Open Minds to Open Houses

It is the season for open houses and consideration for new schools.  Whether looking to start at the entry-level grade or to transfer midway, there is much to consider when making this important decision. Each mode of communication from schools to prospective families about its day to day operations or foundational principles has its own opportunities and limitations.  Whether via informational literature, open house presentations, or private school visits, there are essential guiding questions to be mindful of to help organize the knowledge gained and decide which school is the best match for you.  While navigating the information gathering process, think about ‘listening in’, remembering the ‘aha moments’ you may have experienced into your child’s day during distance learning, but prophylactically to make well-informed choices, that regardless of popular opinions or trends, feels right for your family.

I was once tasked with a research assignment to analyze and compare mission statements from different schools.  One thing that became quickly apparent was how similar they were to each other.  There were only very subtle points of differentiation between them.  While a mission statement is intended to articulate the core values of a school, they often necessarily include descriptive words and terms that are categorical and relatable to a wide array of people.  How can any institution truly define itself in a matter of paragraphs?  All that is possible is to align with ideologies that are readily identified by prospective families and that will appeal to the specific families they would like to attract.  Visits to different schools with strikingly similar-sounding mission statements can reveal unique expressions of what those values mean to them.  That nuanced expression will be an important determining factor in deciding whether a school is right for you.  The unspoken language of a school’s mission, projecting what a daily manifestation of stated goals and intentions will look and sound like is what families need to be on the lookout for.

Open houses offer a chance to glimpse between the lines of a school mission statement.  While every school will try to put their best foot forward in an open house, different delivery approaches and varied experiences of them will help shape your sense of connection with a respective school.  There are some that are information-heavy, others more experiential, but each with their own attempts at making a good impression.  A good impression goes beyond marveling at the impressiveness of an institution or even at knit-picking at things that may come across as less than stellar.  The key guiding questions are whether that school offers the appropriate academic, social, and emotional environment for the prospective student.  Talking to other school families can be very helpful in this regard as well, and while they will likely have positive things to share, it can also be beneficial to challenge them and see what obstacles may have risen and how they were dealt with.  Open houses give a taste of what day to day life at school will be like and an idea of which other families are considering it.  Still, there is more to know in addressing the question about the suitability of a school for you or your child than an open house can generally answer.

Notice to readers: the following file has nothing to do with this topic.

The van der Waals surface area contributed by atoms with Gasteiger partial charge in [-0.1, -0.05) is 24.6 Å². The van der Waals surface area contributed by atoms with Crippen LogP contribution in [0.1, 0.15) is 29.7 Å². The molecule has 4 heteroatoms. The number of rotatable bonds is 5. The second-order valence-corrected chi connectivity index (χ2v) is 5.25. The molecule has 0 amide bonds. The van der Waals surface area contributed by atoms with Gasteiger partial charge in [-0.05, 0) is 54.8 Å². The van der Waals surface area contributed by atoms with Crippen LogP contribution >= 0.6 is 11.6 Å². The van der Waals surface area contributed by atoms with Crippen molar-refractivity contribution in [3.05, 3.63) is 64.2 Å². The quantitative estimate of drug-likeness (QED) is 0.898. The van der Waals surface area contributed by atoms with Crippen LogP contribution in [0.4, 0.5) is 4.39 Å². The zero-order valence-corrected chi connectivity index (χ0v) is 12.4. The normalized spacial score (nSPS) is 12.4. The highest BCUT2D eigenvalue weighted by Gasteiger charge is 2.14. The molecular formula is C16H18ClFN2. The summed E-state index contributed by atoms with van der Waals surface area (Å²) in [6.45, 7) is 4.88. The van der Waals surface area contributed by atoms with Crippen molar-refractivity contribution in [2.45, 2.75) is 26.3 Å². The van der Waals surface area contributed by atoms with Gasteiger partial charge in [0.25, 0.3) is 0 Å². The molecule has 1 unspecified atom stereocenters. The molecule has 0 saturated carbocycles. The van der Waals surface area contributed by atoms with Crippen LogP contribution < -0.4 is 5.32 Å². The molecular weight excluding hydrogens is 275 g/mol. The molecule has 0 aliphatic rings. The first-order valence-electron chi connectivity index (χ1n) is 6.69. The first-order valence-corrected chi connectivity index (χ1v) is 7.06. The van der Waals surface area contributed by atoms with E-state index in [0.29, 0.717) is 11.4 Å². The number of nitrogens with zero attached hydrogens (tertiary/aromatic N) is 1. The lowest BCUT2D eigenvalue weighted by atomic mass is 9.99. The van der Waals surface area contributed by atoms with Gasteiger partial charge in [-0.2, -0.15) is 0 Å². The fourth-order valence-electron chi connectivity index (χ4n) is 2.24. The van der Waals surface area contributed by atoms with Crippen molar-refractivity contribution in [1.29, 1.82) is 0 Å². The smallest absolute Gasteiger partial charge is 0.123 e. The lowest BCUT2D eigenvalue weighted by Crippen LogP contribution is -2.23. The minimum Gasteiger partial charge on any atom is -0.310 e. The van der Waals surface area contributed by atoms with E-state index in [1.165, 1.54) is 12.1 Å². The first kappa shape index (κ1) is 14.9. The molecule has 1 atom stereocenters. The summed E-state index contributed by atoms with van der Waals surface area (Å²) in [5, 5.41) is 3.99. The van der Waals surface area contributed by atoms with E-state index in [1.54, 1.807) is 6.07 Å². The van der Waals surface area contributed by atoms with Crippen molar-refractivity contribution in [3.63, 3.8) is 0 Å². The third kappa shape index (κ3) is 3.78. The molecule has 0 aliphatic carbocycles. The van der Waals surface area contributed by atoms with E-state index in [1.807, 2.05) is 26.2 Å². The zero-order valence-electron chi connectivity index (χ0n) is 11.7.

Private school visits are another means of getting to know a school, learning its culture, and developing a relationship with the school community.  Many schools offer this opportunity as a standard step in the application process and depending on the age and grade of the student, the visit will either be for students independently or together with their parents.  Sometimes, depending on how that day is spent, a family may feel an additional visit is needed, either for their child, themselves or for them both.  There is a difference between reading or hearing about what a science curriculum will be like, for example, and sitting in on that class yourself.  Hearing the teachers’ voice and noting student involvement in the class discussion can be very telling as to how engaging the lessons truly are and if and how they would appeal to you or to your child.  In the process, you may also pick up on the kinds of announcements that are made, student-teacher interactions, classroom aesthetics, and peer collaboration.  The downtime moments between classes can be as revelatory if not more so than formal class time.  There are important differences between being told about an educational modality or syllabus and experiencing it for yourself.  While even a school visit experience has its own limitations, it can be another very helpful step in making an informed decision.

While there is a significant time investment involved in getting to know a school, I would like to suggest that it is time well spent.  It is important to avail yourself of any informational opportunities a school has to offer, as well as to request anything additional you feel is needed for personal clarity purposes.  How a school responds to such a request can be another important indicator of how the school operates and whether it is the right place for you or your family.  Having good options is a blessing and with that comes a great deal of personal responsibility in making good choices.  Being mindful of guiding questions that are uniquely personal for yourself or your child, can help you to intuit which is the right place for you.  The clarity and confidence gained from investing yourself in the experience will shed light and optimism on whatever your choice will be and positively influence the educational experience you have, in whichever school you choose.

About the Author
Aviva Edelstein is an educational consultant living in Teaneck, NJ. She has experience in both formal and informal education as well as homeschool curriculum design and instruction.
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